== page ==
During the stock market's recovery in the past few years, the pace of major mergers has been relentless. In the quest to separate cell phone users from more of their hard-earned dollars, the six major U.S. wireless service providers have been part of that game and have now whittled themselves down to four. Cingular (which is owned by SBC Communications
Both the Federal Communications Commission and Justice Department approved the $35 billion merger, after concluding that there is still enough competition among carriers to prevent any company from monopolizing the market. When the bell rings at the New York Stock Exchange on Monday morning, Sprint Nextel will begin trading with the ticker symbol "S."
The unique pairing sets up a future full of potential. While huge mergers such as this are often detrimental to investors, Sprint Nextel could be an exception.
Over the past three years, Sprint's wireless division has aggressively courted millions of customers with low-priced plans and sleek phones. Nextel, meanwhile, has been successful at landing the cream of the consumer crop -- mainly business users that spend lots of time on the phone and rack up huge monthly bills. As a result, stock in the two companies has been thriving lately. Leading up to the merger, in fact, both companies have been trading very close to their 52-week highs.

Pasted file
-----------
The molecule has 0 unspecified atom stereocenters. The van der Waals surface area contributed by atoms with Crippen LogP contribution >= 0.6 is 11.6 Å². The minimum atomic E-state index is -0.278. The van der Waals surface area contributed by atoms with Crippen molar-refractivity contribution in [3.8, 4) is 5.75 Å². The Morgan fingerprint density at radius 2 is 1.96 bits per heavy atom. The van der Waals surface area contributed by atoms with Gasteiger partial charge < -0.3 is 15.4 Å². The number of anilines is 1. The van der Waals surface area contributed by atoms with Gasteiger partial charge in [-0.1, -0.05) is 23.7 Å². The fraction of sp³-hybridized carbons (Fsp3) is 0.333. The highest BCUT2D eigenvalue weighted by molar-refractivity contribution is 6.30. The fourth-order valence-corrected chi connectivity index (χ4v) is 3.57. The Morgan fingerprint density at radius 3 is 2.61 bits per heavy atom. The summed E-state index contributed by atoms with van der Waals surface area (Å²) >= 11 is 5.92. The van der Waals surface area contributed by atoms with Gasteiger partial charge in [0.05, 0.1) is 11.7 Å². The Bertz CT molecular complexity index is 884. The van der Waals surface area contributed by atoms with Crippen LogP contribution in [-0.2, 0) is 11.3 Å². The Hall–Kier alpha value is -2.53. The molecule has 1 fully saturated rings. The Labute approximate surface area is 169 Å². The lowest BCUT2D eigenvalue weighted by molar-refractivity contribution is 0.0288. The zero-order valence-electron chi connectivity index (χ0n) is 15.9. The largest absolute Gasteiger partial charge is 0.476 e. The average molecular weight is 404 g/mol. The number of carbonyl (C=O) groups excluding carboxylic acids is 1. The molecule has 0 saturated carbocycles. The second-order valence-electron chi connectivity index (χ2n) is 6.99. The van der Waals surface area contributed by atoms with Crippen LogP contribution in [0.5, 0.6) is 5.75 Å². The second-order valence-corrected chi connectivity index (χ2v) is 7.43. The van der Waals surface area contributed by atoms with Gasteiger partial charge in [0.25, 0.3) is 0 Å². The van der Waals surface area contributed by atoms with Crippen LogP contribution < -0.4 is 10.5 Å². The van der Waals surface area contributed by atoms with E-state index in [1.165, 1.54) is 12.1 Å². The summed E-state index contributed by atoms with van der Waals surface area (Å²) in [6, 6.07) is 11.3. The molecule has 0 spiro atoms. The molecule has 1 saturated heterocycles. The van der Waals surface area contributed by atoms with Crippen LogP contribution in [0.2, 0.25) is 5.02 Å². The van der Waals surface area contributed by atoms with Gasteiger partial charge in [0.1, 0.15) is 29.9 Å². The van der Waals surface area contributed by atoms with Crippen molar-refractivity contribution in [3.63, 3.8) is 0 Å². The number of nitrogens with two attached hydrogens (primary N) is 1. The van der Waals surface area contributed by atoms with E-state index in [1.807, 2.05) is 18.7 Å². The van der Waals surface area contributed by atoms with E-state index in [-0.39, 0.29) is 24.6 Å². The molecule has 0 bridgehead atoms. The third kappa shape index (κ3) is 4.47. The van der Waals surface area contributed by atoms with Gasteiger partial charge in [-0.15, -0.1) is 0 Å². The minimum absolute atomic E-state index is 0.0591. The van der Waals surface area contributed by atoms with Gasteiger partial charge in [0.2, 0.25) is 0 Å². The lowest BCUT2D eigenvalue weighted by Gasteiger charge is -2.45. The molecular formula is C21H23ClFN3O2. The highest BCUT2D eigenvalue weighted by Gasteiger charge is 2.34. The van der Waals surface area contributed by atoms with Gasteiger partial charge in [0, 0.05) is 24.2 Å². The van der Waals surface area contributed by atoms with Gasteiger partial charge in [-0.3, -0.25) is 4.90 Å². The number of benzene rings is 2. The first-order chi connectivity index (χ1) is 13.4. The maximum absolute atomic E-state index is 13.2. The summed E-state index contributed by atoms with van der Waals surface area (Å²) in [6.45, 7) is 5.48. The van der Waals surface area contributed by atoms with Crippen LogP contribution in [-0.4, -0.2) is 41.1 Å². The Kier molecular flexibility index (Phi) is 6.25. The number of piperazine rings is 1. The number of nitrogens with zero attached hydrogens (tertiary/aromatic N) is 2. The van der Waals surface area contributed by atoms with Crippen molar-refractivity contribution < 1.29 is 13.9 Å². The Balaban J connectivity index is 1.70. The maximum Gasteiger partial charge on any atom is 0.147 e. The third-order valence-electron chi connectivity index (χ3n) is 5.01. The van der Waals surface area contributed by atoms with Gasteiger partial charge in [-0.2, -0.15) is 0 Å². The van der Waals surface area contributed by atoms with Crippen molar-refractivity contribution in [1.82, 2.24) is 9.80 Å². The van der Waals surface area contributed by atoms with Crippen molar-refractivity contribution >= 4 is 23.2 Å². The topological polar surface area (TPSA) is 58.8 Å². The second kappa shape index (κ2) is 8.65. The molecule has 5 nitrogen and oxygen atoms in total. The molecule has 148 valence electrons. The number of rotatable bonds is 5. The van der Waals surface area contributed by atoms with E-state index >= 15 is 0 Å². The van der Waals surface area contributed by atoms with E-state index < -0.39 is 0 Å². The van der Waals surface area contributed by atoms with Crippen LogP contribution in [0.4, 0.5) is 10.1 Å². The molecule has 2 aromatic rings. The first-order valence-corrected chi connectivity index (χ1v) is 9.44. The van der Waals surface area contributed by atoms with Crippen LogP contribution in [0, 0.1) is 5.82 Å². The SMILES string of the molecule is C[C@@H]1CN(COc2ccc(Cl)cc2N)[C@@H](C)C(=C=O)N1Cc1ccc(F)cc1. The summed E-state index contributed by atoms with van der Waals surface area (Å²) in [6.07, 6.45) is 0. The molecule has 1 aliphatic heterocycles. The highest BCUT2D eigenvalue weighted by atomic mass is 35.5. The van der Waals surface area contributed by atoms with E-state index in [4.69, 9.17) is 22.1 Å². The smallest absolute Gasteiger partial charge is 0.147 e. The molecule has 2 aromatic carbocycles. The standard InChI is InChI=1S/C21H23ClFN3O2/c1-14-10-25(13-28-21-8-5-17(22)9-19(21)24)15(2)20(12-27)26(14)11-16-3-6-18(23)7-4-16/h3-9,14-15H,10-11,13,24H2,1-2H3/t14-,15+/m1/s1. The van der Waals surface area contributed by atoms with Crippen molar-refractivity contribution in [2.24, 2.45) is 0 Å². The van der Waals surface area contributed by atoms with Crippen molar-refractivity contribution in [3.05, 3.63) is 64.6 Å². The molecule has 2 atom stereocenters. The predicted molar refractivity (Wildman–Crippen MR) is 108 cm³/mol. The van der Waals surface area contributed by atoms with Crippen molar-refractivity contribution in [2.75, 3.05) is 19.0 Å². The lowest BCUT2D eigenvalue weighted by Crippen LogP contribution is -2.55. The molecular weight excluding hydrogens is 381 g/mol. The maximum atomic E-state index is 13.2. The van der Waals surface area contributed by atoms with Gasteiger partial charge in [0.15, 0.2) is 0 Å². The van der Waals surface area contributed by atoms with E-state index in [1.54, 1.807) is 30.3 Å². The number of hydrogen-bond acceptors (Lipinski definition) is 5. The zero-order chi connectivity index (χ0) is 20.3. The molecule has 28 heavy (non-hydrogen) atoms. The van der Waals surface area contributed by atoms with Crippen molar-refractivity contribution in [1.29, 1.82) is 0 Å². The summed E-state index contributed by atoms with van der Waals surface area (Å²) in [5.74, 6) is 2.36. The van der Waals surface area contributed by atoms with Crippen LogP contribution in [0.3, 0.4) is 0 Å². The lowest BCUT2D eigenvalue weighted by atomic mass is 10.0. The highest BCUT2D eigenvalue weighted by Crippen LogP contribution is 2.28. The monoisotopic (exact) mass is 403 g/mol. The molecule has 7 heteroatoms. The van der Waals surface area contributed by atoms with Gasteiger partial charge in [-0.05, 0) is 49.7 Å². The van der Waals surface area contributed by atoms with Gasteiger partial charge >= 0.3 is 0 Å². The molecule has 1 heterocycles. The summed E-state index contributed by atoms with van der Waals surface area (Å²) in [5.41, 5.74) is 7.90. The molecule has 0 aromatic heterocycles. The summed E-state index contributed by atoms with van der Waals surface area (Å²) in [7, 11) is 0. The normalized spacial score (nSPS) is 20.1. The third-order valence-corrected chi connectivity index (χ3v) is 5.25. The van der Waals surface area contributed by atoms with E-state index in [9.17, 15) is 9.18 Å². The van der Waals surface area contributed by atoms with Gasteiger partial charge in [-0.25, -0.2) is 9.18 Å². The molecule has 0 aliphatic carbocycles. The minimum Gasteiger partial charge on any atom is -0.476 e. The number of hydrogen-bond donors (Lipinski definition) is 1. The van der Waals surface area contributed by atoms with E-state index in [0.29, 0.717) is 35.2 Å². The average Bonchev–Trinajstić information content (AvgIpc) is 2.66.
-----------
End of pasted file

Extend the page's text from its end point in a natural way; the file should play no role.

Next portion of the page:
In offering branded wireless services, Sprint has also been a leader in wholesaling network airtime out to other companies -- including successful mobile virtual network operator Virgin Mobile USA -- that target specific customer demographics. Many observers see virtual operators as the key to growth in markets that are becoming saturated -- particularly the United States, where more than 60% of the population has a wireless hookup.
Perhaps the greatest product platform enabled by the combination of the two companies, however, is a future wireless broadband service to be deployed in the 2.5GHz frequency band. Together, Sprint and Nextel own licenses to the band covering more than 80% of the country.
With the possibilities opened up in wireless broadband, the new entity is aiming to be a lean and mean competitor focused on future services -- not that of an incumbent protecting an aging user base. So far, the management of both organizations has a history of profitable moves for investors, and the future will likely hold more of the same.
For more related Foolishness:
- Sprint builds a better trap and catches a mouse.
- Kids have a new way to spend their parents' money.
- Look who's leading the rat race.
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Fool contributor Dave Mock voted for the new company's name to be Sprextel, but for some reason no one takes his suggestion seriously. He owns no shares of companies mentioned in this article.